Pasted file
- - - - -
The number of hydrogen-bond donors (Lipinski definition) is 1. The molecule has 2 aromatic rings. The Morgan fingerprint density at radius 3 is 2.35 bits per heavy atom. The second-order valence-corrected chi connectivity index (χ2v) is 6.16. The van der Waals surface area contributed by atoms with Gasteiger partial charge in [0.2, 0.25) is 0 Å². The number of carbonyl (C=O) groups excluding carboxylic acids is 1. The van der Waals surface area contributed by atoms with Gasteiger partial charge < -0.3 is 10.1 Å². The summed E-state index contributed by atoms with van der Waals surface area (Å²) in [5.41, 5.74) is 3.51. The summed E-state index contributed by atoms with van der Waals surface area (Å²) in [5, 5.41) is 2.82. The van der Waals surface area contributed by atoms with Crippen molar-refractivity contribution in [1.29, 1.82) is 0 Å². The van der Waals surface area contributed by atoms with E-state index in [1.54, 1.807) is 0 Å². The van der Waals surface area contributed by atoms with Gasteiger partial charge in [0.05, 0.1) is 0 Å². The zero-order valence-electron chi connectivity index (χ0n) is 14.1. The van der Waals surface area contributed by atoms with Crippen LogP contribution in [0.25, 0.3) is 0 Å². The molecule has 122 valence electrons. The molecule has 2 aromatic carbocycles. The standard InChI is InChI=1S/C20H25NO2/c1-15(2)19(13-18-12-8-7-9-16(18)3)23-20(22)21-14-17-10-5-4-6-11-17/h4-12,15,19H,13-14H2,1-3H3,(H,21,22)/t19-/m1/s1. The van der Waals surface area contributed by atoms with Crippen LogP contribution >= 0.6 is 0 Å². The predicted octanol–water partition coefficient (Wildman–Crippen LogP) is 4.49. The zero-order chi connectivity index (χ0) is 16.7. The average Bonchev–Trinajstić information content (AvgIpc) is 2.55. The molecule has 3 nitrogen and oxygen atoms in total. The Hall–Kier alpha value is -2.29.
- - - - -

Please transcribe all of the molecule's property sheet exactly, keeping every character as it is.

The number of hydrogen-bond donors (Lipinski definition) is 1. The molecule has 2 aromatic rings. The Morgan fingerprint density at radius 3 is 2.35 bits per heavy atom. The second-order valence-corrected chi connectivity index (χ2v) is 6.16. The van der Waals surface area contributed by atoms with Gasteiger partial charge in [0.2, 0.25) is 0 Å². The number of carbonyl (C=O) groups excluding carboxylic acids is 1. The van der Waals surface area contributed by atoms with Gasteiger partial charge < -0.3 is 10.1 Å². The summed E-state index contributed by atoms with van der Waals surface area (Å²) in [5.41, 5.74) is 3.51. The summed E-state index contributed by atoms with van der Waals surface area (Å²) in [5, 5.41) is 2.82. The van der Waals surface area contributed by atoms with Crippen molar-refractivity contribution in [1.29, 1.82) is 0 Å². The van der Waals surface area contributed by atoms with E-state index in [1.54, 1.807) is 0 Å². The van der Waals surface area contributed by atoms with Gasteiger partial charge in [0.05, 0.1) is 0 Å². The zero-order valence-electron chi connectivity index (χ0n) is 14.1. The van der Waals surface area contributed by atoms with Crippen LogP contribution in [0.25, 0.3) is 0 Å². The molecule has 122 valence electrons. The molecule has 2 aromatic carbocycles. The standard InChI is InChI=1S/C20H25NO2/c1-15(2)19(13-18-12-8-7-9-16(18)3)23-20(22)21-14-17-10-5-4-6-11-17/h4-12,15,19H,13-14H2,1-3H3,(H,21,22)/t19-/m1/s1. The van der Waals surface area contributed by atoms with Crippen LogP contribution >= 0.6 is 0 Å². The predicted octanol–water partition coefficient (Wildman–Crippen LogP) is 4.49. The zero-order chi connectivity index (χ0) is 16.7. The average Bonchev–Trinajstić information content (AvgIpc) is 2.55. The molecule has 3 nitrogen and oxygen atoms in total. The Hall–Kier alpha value is -2.29.